|Position||Water Bottles||Rear Rack?||Back- pack?||Weight (lb)||Start (mph)||Max (mph)||30mph Drag (lbs)|
|brake hoods (comfortable)||2||y||y||203||30||32.5||10.0|
|brake hoods (comfortable)||2||y||y||203||30||34.0||8.8|
|brake hoods (comfortable)||2||y||y||203||30||33.0||9.6|
|drop bars (comfortable)||2||y||y||203||30||34.0||8.8|
|drop bars (comfortable)||2||y||y||203||30||33.0||9.6|
|drop bars (ducking), slight crosswind||2||y||n||195||25||32.0||9.1|
|drop bars (spinning), slight crosswind||2||y||n||195||27||32.0||9.5|
|aerobars (pistol grip)||2||y||y||203||30||35.0||8.0|
|aerobars (pistol grip)||2||y||y||203||30||35.5||7.6|
|aerobars (one hand over/one under)||2||y||y||203||30||36.0||7.3|
|aerobars (one hand over/one under)||2||y||y||203||30||35.5||7.6|
|aerobars (over/under), slight crosswind||2||y||n||195||25||33.0||8.3|
|aerobars (over/under/spinning), slight crosswind||2||y||n||195||25||32.5||8.8|
As a first test, I went out on a calm day and climbed Whiskey Hill a bunch of times. I chose Whiskey Hill because it's straight, low traffic, and short enough that I could climb it multiple times. For each run, I'd accelerate to around 30mph, start coasting at the mailbox at 550, and coast until the bottom of the hill. My cyclocomputer recorded the max speed hit.
I carefully calibrated my gradiometer before measuring whiskey hill, and hope that each sample was within 0.5% grade. From the grade, I computed the elevation. This seemed more accurate than my altimeter. Here's the data file, with distance (in miles), grade (in percent), and altitude (in feet):
0.00 1.0% 350.0 ft 650 mailbox 0.01 1.5 350.5 0.02 1.25 351.3 0.03 3.0 352.0 0.04 1.75 353.6 0.05 3.5 354.5 0.06 4.0 356.3 0.07 4.5 358.4 0.08 4.5 360.8 0.09 5.5 363.2 0.10 5.75 366.1 0.11 6.5 369.1 0.12 7.0 372.6 0.13 6.5 376.3 0.14 6.5 379.7 0.15 7.0 383.1 0.16 6.5 386.8 0.17 7.0 390.3 0.18 6.5 394.0 0.19 6.0 397.4 0.20 6.5 400.6 560 mailbox 0.21 5.5 404.0 0.22 5.5 406.9 0.23 4.5 409.8 0.24 3.75 412.2 0.25 2.75 414.2 0.26 1.75 415.6 0.265 2.0 416.1 550 mailboxI computed the drag by simulating each run with a simple C program , which assumed that total drag was equal to some K * velocity squared. It computes K, and then figures out how many pounds of drag that would be at 30mph.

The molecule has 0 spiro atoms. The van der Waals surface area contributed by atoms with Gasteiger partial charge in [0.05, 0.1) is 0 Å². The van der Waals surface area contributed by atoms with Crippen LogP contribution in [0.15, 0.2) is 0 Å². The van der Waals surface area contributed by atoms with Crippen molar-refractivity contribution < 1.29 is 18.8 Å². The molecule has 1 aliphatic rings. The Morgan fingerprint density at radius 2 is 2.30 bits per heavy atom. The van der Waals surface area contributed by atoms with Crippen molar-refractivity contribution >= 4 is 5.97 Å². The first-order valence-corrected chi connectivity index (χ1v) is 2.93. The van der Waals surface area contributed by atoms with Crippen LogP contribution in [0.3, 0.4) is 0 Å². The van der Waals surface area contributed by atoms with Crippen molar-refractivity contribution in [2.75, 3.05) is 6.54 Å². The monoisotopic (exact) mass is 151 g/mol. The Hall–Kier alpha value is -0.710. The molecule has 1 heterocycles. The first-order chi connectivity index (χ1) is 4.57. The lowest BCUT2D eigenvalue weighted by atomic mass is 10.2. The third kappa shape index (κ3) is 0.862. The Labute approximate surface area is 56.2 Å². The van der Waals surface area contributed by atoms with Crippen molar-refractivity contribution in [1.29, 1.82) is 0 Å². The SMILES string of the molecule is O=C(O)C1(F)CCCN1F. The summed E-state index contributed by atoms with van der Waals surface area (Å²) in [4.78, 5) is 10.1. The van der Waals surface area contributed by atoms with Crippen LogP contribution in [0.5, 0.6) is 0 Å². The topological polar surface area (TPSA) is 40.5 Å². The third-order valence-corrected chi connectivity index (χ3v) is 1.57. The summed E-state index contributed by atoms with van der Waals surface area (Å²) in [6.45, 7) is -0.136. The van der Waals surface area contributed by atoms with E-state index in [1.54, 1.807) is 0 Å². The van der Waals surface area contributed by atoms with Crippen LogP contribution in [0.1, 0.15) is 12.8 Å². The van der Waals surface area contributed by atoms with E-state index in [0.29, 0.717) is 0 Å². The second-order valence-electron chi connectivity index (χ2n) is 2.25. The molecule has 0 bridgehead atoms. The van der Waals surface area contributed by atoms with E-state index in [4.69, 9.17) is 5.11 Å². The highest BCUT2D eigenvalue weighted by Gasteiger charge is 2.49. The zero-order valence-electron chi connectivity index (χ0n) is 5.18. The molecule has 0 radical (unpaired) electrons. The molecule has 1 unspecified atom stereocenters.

I believe my grade measurements to be within about 0.5%, which would make a difference of up to about 8% in the final drag numbers. Winds also affect the drag -- I have to take many samples to average out the effects due to wind.
It's interesting to note that Jim Martin (see links below) lists 8 pounds of drag at 30mph as "typical", and 6 pounds of drag at 30mph as "excellent". Thus, even with aerobars, I'm still little better than what he considers "typical". Perhaps I should remove the rear rack and try it again... :-)
Although I didn't take a large number of samples, the general trend of
the above table seems to indicate that aerobars reduce drag by roughly
20%. This means that you can cruise at the same speed at 20% less
effort, or ride 8% faster at the same effort. These numbers match
closely with my experience.
Aerobars are (in my opinion) the most effective single thing you can do to improve flatland speed. In my tests, the aerobars reduced drag by about 1.4 pounds at 30mph, compared to a comfortable (non-crouching) position on the drop bars. The next best improvement would be aero wheels, which (according to Jim Martin) can reduce drag by about 0.4 pounds. I'll have to acquire some aero wheels someday, in the interest of science... :-)
Links to Other Aerodynamics Pages